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Gaming and Strategic Ambiguity in Incentive Provision

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  • Ederer, Florian
  • Holden, Richard
  • Meyer, Margaret A

Abstract

It is often suggested that incentive schemes under moral hazard can be gamed by an agent with superior knowledge of the environment, and that deliberate lack of transparency about the incentive scheme can reduce gaming. We formally investigate these arguments. Ambiguous incentive schemes induce more balanced e fforts from an agent who performs multiple tasks and is better informed about the environment, but also impose more risk on the agent. If tasks are sufficiently complementary for the principal, ambiguous schemes can dominate the best deterministic scheme and can completely eliminate the efficiency losses from the agent's better knowledge of the environment.

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Paper provided by C.E.P.R. Discussion Papers in its series CEPR Discussion Papers with number 9319.

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Date of creation: Jan 2013
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Handle: RePEc:cpr:ceprdp:9319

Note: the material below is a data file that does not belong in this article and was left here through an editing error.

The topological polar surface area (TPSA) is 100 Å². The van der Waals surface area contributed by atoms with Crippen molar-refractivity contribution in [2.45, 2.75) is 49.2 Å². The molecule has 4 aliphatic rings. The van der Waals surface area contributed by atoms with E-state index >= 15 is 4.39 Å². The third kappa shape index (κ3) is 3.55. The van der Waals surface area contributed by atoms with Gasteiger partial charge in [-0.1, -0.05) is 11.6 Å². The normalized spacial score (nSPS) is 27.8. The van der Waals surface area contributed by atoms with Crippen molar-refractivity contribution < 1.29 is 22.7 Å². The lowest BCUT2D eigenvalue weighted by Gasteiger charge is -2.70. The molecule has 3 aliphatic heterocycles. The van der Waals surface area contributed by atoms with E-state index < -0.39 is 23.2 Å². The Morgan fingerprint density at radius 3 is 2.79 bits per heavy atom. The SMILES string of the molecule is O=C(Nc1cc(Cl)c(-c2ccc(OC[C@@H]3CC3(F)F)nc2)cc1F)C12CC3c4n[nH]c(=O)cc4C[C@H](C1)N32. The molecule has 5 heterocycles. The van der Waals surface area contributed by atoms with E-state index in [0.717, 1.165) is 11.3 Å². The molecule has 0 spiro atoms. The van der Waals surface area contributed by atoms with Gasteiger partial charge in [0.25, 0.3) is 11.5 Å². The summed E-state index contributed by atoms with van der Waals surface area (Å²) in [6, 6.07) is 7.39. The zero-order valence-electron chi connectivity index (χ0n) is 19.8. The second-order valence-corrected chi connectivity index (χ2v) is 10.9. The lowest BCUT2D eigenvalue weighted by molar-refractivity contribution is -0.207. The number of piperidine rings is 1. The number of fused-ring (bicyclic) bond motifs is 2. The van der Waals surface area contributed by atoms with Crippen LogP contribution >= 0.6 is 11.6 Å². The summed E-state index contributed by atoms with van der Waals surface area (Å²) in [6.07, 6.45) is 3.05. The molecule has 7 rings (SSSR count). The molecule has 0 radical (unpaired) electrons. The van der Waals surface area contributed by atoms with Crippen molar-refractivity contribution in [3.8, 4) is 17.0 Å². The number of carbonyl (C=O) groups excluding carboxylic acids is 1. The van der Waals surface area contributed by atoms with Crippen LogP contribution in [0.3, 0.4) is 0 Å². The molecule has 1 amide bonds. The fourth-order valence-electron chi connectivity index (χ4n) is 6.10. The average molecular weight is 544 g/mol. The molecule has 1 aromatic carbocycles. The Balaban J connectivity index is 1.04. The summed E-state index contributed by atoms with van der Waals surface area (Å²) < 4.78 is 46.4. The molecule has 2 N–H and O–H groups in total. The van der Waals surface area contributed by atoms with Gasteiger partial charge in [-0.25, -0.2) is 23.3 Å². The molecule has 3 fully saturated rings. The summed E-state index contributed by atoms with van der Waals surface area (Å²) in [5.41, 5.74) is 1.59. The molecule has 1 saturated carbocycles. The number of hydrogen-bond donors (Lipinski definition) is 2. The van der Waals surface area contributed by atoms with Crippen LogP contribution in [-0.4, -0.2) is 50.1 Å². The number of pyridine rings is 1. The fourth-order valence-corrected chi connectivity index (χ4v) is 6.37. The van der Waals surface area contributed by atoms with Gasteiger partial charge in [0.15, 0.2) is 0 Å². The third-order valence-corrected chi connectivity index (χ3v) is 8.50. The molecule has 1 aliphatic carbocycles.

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Keywords: ambiguity; contracts; gaming; incentives; randomization;

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  1. Ratto, Marisa & Tominey, Emma & Propper, Carol & Burgess, Simon M., 2012. "Incentives in the Public Sector: Evidence from a Government Agency," Economics Papers from University Paris Dauphine 123456789/12197, Paris Dauphine University.
  2. Raj Chetty & Adam Looney & Kory Kroft, 2009. "Salience and Taxation: Theory and Evidence," American Economic Review, American Economic Association, vol. 99(4), pages 1145-77, September.
  3. Andrew Healy & Jennifer Pate, 2011. "Can Teams Help to Close the Gender Competition Gap?," Economic Journal, Royal Economic Society, vol. 121(555), pages 1192-1204, 09.
  4. Baker, George P, 1992. "Incentive Contracts and Performance Measurement," Journal of Political Economy, University of Chicago Press, vol. 100(3), pages 598-614, June.
  5. Scott E. Carrell & James E. West, 2010. "Does Professor Quality Matter? Evidence from Random Assignment of Students to Professors," Journal of Political Economy, University of Chicago Press, vol. 118(3), pages 409-432, 06.
  6. Englmaier, Florian & Roider, Andreas & Sunde, Uwe, 2012. "The Role of Salience in Performance Schemes: Evidence from a Field Experiment," CEPR Discussion Papers 8921, C.E.P.R. Discussion Papers.
  7. Sandeep Baliga & Tomas Sjöström, 2008. "Strategic Ambiguity and Arms Proliferation," Journal of Political Economy, University of Chicago Press, vol. 116(6), pages 1023-1057, December.
  8. David Rahman, 2012. "But Who Will Monitor the Monitor?," American Economic Review, American Economic Association, vol. 102(6), pages 2767-97, October.
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Cited by:
  1. David Rahman, 2012. "But Who Will Monitor the Monitor?," American Economic Review, American Economic Association, vol. 102(6), pages 2767-97, October.

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